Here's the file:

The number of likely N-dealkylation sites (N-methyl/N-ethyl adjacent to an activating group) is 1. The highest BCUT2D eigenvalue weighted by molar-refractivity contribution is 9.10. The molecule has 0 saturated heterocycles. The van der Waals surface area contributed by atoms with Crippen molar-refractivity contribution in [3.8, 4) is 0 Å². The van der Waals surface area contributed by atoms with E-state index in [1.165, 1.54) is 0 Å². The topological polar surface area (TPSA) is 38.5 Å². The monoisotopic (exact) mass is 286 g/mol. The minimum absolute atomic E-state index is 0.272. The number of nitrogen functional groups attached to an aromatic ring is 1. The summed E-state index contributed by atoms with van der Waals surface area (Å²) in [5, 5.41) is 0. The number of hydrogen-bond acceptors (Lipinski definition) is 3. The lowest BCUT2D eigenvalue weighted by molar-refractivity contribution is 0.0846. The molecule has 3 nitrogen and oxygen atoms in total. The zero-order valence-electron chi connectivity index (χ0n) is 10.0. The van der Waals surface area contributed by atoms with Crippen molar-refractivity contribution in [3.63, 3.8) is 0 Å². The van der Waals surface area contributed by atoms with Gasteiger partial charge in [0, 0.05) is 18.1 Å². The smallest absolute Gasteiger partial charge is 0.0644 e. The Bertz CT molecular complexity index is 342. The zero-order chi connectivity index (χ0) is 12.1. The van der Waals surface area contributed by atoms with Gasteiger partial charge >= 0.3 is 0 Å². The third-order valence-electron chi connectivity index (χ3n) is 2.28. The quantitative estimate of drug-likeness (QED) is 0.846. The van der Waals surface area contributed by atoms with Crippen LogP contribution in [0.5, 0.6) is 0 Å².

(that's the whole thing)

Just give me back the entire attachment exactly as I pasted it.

The number of likely N-dealkylation sites (N-methyl/N-ethyl adjacent to an activating group) is 1. The highest BCUT2D eigenvalue weighted by molar-refractivity contribution is 9.10. The molecule has 0 saturated heterocycles. The van der Waals surface area contributed by atoms with Crippen molar-refractivity contribution in [3.8, 4) is 0 Å². The van der Waals surface area contributed by atoms with E-state index in [1.165, 1.54) is 0 Å². The topological polar surface area (TPSA) is 38.5 Å². The monoisotopic (exact) mass is 286 g/mol. The minimum absolute atomic E-state index is 0.272. The number of nitrogen functional groups attached to an aromatic ring is 1. The summed E-state index contributed by atoms with van der Waals surface area (Å²) in [5, 5.41) is 0. The number of hydrogen-bond acceptors (Lipinski definition) is 3. The lowest BCUT2D eigenvalue weighted by molar-refractivity contribution is 0.0846. The molecule has 3 nitrogen and oxygen atoms in total. The zero-order valence-electron chi connectivity index (χ0n) is 10.0. The van der Waals surface area contributed by atoms with Crippen molar-refractivity contribution in [3.63, 3.8) is 0 Å². The van der Waals surface area contributed by atoms with Gasteiger partial charge in [0, 0.05) is 18.1 Å². The smallest absolute Gasteiger partial charge is 0.0644 e. The Bertz CT molecular complexity index is 342. The zero-order chi connectivity index (χ0) is 12.1. The van der Waals surface area contributed by atoms with Gasteiger partial charge >= 0.3 is 0 Å². The third-order valence-electron chi connectivity index (χ3n) is 2.28. The quantitative estimate of drug-likeness (QED) is 0.846. The van der Waals surface area contributed by atoms with Crippen LogP contribution in [0.5, 0.6) is 0 Å².